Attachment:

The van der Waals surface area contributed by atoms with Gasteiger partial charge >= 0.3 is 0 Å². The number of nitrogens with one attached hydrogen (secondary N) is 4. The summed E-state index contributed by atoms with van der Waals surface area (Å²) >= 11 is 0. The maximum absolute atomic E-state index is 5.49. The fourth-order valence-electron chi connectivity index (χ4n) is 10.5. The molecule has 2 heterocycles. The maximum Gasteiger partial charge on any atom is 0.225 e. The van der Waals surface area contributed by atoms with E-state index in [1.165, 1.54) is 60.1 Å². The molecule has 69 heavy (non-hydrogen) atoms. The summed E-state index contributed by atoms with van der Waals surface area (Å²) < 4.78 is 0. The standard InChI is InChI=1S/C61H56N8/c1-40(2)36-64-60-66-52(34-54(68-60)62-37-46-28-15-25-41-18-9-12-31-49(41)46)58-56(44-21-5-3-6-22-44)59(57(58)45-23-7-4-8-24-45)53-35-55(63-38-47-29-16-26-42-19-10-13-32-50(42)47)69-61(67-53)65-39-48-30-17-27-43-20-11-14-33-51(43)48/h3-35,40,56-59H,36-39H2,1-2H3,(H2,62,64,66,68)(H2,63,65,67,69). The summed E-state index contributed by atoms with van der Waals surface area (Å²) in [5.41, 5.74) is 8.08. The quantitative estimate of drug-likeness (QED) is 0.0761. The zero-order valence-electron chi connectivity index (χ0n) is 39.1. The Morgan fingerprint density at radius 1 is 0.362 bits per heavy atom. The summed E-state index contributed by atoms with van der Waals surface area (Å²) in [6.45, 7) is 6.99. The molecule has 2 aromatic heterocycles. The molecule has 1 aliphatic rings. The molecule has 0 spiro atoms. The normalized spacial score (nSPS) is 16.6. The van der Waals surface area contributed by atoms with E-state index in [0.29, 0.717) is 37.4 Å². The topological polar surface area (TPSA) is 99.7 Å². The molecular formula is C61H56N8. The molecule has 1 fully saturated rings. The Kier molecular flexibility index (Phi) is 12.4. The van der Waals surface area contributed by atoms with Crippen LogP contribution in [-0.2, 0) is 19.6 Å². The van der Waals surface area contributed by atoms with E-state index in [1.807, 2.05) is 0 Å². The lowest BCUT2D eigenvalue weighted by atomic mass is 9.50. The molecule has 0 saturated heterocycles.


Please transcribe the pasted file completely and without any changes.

The van der Waals surface area contributed by atoms with Gasteiger partial charge >= 0.3 is 0 Å². The number of nitrogens with one attached hydrogen (secondary N) is 4. The summed E-state index contributed by atoms with van der Waals surface area (Å²) >= 11 is 0. The maximum absolute atomic E-state index is 5.49. The fourth-order valence-electron chi connectivity index (χ4n) is 10.5. The molecule has 2 heterocycles. The maximum Gasteiger partial charge on any atom is 0.225 e. The van der Waals surface area contributed by atoms with E-state index in [1.165, 1.54) is 60.1 Å². The molecule has 69 heavy (non-hydrogen) atoms. The summed E-state index contributed by atoms with van der Waals surface area (Å²) < 4.78 is 0. The standard InChI is InChI=1S/C61H56N8/c1-40(2)36-64-60-66-52(34-54(68-60)62-37-46-28-15-25-41-18-9-12-31-49(41)46)58-56(44-21-5-3-6-22-44)59(57(58)45-23-7-4-8-24-45)53-35-55(63-38-47-29-16-26-42-19-10-13-32-50(42)47)69-61(67-53)65-39-48-30-17-27-43-20-11-14-33-51(43)48/h3-35,40,56-59H,36-39H2,1-2H3,(H2,62,64,66,68)(H2,63,65,67,69). The summed E-state index contributed by atoms with van der Waals surface area (Å²) in [5.41, 5.74) is 8.08. The quantitative estimate of drug-likeness (QED) is 0.0761. The zero-order valence-electron chi connectivity index (χ0n) is 39.1. The Morgan fingerprint density at radius 1 is 0.362 bits per heavy atom. The summed E-state index contributed by atoms with van der Waals surface area (Å²) in [6.45, 7) is 6.99. The molecule has 2 aromatic heterocycles. The molecule has 1 aliphatic rings. The molecule has 0 spiro atoms. The normalized spacial score (nSPS) is 16.6. The van der Waals surface area contributed by atoms with E-state index in [0.29, 0.717) is 37.4 Å². The topological polar surface area (TPSA) is 99.7 Å². The molecular formula is C61H56N8. The molecule has 1 fully saturated rings. The Kier molecular flexibility index (Phi) is 12.4. The van der Waals surface area contributed by atoms with Crippen LogP contribution in [-0.2, 0) is 19.6 Å². The van der Waals surface area contributed by atoms with E-state index in [1.807, 2.05) is 0 Å². The lowest BCUT2D eigenvalue weighted by atomic mass is 9.50. The molecule has 0 saturated heterocycles.